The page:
Seriously, would you be alright with a judge who told you he thought it was just fine to “mislead” the public when running for office?

That’s just what the attorney for Wisconsin Supreme Court Justice Michael Gableman argued today. That the judge had a constitutional right to mislead the public in his campaign to win a seat on the Wisconsin Supreme Court. The “misleading” statement in question was the attack ad Gableman ran against then sitting Justice Butler. The one that accused Justice Butler of finding a technicality that put a child molester back on the street where he then molested another child. Sounds bad, but it isn’t true. The child molester actually went to prison, served his sentence, and was released, where he then molested another child.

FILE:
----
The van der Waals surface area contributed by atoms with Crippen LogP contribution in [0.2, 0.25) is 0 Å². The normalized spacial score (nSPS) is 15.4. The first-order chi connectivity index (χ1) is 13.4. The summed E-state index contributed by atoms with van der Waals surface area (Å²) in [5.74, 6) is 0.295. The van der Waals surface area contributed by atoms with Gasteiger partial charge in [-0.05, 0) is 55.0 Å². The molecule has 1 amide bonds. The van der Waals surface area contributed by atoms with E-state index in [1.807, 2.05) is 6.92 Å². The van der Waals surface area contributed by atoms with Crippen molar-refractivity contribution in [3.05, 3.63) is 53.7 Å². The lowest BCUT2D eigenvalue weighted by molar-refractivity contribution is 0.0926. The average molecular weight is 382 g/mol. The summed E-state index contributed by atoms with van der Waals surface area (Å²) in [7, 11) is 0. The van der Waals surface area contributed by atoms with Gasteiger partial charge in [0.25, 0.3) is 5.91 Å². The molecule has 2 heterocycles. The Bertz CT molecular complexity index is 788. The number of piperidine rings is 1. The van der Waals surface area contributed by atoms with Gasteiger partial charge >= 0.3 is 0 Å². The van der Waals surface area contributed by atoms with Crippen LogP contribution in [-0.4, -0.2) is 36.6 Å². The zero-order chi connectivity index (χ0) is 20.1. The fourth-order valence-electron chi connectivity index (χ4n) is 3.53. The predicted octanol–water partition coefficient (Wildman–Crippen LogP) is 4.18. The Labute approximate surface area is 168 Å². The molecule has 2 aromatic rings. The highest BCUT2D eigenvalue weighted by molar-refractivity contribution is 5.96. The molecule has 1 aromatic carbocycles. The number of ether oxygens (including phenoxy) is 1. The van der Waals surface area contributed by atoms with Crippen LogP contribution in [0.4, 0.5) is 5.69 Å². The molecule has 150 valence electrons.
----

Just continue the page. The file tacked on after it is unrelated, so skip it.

So what do you think? Is it okay for a political candidate, especially a candidate for judge, to “mislead” the public in order to get himself elected?  I certainly don’t think so.  Like everyone, I have my political views, and sometimes the person I vote for wins, sometimes not, but what’s a lot more important to me is that I am able to make my decision based on facts, not lies.


Read the full article at the Wisconsin Law Journal.

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